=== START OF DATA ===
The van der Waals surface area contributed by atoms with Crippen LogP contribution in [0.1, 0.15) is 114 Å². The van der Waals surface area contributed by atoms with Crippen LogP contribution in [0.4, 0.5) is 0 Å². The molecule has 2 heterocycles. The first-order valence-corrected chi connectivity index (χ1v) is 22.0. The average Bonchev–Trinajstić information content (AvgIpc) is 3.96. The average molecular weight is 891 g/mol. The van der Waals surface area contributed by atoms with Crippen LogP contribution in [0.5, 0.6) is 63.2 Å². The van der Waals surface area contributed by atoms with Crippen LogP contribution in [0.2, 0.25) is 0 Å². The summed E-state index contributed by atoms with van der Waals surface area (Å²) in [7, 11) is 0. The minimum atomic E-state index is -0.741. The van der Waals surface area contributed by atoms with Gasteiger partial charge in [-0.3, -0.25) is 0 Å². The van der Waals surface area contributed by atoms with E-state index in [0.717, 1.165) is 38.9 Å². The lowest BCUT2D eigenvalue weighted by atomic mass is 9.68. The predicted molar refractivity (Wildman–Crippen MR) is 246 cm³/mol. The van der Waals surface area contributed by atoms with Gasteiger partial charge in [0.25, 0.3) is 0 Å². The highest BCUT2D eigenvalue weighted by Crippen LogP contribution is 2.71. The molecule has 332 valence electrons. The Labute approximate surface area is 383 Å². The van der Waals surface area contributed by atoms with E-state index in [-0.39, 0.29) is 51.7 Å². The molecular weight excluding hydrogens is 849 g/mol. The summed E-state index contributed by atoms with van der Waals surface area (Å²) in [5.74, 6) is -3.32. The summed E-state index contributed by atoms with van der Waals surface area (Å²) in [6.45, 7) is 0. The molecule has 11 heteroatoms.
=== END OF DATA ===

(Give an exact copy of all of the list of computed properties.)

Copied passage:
The van der Waals surface area contributed by atoms with Crippen LogP contribution in [0.1, 0.15) is 114 Å². The van der Waals surface area contributed by atoms with Crippen LogP contribution in [0.4, 0.5) is 0 Å². The molecule has 2 heterocycles. The first-order valence-corrected chi connectivity index (χ1v) is 22.0. The average Bonchev–Trinajstić information content (AvgIpc) is 3.96. The average molecular weight is 891 g/mol. The van der Waals surface area contributed by atoms with Crippen LogP contribution in [0.5, 0.6) is 63.2 Å². The van der Waals surface area contributed by atoms with Crippen LogP contribution in [0.2, 0.25) is 0 Å². The summed E-state index contributed by atoms with van der Waals surface area (Å²) in [7, 11) is 0. The minimum atomic E-state index is -0.741. The van der Waals surface area contributed by atoms with Gasteiger partial charge in [-0.3, -0.25) is 0 Å². The van der Waals surface area contributed by atoms with E-state index in [0.717, 1.165) is 38.9 Å². The lowest BCUT2D eigenvalue weighted by atomic mass is 9.68. The predicted molar refractivity (Wildman–Crippen MR) is 246 cm³/mol. The van der Waals surface area contributed by atoms with Gasteiger partial charge in [0.25, 0.3) is 0 Å². The highest BCUT2D eigenvalue weighted by Crippen LogP contribution is 2.71. The molecule has 332 valence electrons. The Labute approximate surface area is 383 Å². The van der Waals surface area contributed by atoms with E-state index in [-0.39, 0.29) is 51.7 Å². The molecular weight excluding hydrogens is 849 g/mol. The summed E-state index contributed by atoms with van der Waals surface area (Å²) in [5.74, 6) is -3.32. The summed E-state index contributed by atoms with van der Waals surface area (Å²) in [6.45, 7) is 0. The molecule has 11 heteroatoms.